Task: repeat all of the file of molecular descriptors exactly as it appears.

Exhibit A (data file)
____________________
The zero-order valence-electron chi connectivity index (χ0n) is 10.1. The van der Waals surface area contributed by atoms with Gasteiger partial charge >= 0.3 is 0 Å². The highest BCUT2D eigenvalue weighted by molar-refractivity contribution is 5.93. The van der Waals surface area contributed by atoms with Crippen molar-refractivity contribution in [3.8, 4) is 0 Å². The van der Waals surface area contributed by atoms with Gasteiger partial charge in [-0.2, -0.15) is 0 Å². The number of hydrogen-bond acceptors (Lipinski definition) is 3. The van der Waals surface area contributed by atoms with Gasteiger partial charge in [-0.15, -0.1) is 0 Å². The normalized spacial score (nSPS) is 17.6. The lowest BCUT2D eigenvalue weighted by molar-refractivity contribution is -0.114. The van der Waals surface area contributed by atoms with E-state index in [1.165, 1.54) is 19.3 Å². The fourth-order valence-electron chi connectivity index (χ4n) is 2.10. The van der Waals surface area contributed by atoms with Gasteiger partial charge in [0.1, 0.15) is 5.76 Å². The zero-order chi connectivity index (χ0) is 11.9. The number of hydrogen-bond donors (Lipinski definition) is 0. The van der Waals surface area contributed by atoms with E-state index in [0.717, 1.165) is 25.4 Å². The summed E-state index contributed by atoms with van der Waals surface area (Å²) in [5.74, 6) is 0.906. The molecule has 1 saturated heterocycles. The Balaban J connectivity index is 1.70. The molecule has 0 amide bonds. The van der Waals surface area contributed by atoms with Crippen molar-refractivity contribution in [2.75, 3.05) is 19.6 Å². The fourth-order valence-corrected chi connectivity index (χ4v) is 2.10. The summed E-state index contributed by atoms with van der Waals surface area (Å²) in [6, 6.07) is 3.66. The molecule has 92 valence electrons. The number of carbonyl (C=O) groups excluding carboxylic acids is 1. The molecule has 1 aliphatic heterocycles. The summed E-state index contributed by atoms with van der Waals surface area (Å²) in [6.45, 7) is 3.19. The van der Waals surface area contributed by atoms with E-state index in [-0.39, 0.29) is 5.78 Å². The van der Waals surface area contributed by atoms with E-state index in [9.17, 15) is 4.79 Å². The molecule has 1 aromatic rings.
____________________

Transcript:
The zero-order valence-electron chi connectivity index (χ0n) is 10.1. The van der Waals surface area contributed by atoms with Gasteiger partial charge >= 0.3 is 0 Å². The highest BCUT2D eigenvalue weighted by molar-refractivity contribution is 5.93. The van der Waals surface area contributed by atoms with Crippen molar-refractivity contribution in [3.8, 4) is 0 Å². The van der Waals surface area contributed by atoms with Gasteiger partial charge in [-0.2, -0.15) is 0 Å². The number of hydrogen-bond acceptors (Lipinski definition) is 3. The van der Waals surface area contributed by atoms with Gasteiger partial charge in [-0.15, -0.1) is 0 Å². The normalized spacial score (nSPS) is 17.6. The lowest BCUT2D eigenvalue weighted by molar-refractivity contribution is -0.114. The van der Waals surface area contributed by atoms with E-state index in [1.165, 1.54) is 19.3 Å². The fourth-order valence-electron chi connectivity index (χ4n) is 2.10. The van der Waals surface area contributed by atoms with Gasteiger partial charge in [0.1, 0.15) is 5.76 Å². The zero-order chi connectivity index (χ0) is 11.9. The number of hydrogen-bond donors (Lipinski definition) is 0. The van der Waals surface area contributed by atoms with E-state index in [0.717, 1.165) is 25.4 Å². The summed E-state index contributed by atoms with van der Waals surface area (Å²) in [5.74, 6) is 0.906. The molecule has 1 saturated heterocycles. The Balaban J connectivity index is 1.70. The molecule has 0 amide bonds. The van der Waals surface area contributed by atoms with Crippen molar-refractivity contribution in [2.75, 3.05) is 19.6 Å². The fourth-order valence-corrected chi connectivity index (χ4v) is 2.10. The summed E-state index contributed by atoms with van der Waals surface area (Å²) in [6, 6.07) is 3.66. The molecule has 92 valence electrons. The number of carbonyl (C=O) groups excluding carboxylic acids is 1. The molecule has 1 aliphatic heterocycles. The summed E-state index contributed by atoms with van der Waals surface area (Å²) in [6.45, 7) is 3.19. The van der Waals surface area contributed by atoms with E-state index in [-0.39, 0.29) is 5.78 Å². The van der Waals surface area contributed by atoms with E-state index in [9.17, 15) is 4.79 Å². The molecule has 1 aromatic rings.